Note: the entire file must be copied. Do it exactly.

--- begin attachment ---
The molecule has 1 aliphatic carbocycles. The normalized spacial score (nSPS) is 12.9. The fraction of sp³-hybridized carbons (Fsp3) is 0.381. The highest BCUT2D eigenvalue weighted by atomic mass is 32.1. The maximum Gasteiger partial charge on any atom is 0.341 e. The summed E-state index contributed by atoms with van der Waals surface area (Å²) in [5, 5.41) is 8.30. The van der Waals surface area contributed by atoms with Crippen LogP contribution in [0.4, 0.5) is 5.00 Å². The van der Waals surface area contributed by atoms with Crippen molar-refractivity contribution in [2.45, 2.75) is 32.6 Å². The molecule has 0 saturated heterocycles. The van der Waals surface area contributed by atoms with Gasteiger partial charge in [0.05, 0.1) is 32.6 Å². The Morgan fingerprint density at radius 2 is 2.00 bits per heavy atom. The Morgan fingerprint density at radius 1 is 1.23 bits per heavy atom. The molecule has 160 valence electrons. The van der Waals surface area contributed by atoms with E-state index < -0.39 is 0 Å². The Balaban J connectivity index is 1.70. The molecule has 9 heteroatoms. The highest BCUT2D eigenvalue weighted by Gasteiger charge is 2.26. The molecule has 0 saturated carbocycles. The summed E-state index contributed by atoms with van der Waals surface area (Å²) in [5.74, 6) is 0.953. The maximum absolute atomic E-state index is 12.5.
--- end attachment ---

The molecule has 1 aliphatic carbocycles. The normalized spacial score (nSPS) is 12.9. The fraction of sp³-hybridized carbons (Fsp3) is 0.381. The highest BCUT2D eigenvalue weighted by atomic mass is 32.1. The maximum Gasteiger partial charge on any atom is 0.341 e. The summed E-state index contributed by atoms with van der Waals surface area (Å²) in [5, 5.41) is 8.30. The van der Waals surface area contributed by atoms with Crippen LogP contribution in [0.4, 0.5) is 5.00 Å². The van der Waals surface area contributed by atoms with Crippen molar-refractivity contribution in [2.45, 2.75) is 32.6 Å². The molecule has 0 saturated heterocycles. The van der Waals surface area contributed by atoms with Gasteiger partial charge in [0.05, 0.1) is 32.6 Å². The Morgan fingerprint density at radius 2 is 2.00 bits per heavy atom. The Morgan fingerprint density at radius 1 is 1.23 bits per heavy atom. The molecule has 160 valence electrons. The van der Waals surface area contributed by atoms with E-state index < -0.39 is 0 Å². The Balaban J connectivity index is 1.70. The molecule has 9 heteroatoms. The highest BCUT2D eigenvalue weighted by Gasteiger charge is 2.26. The molecule has 0 saturated carbocycles. The summed E-state index contributed by atoms with van der Waals surface area (Å²) in [5.74, 6) is 0.953. The maximum absolute atomic E-state index is 12.5.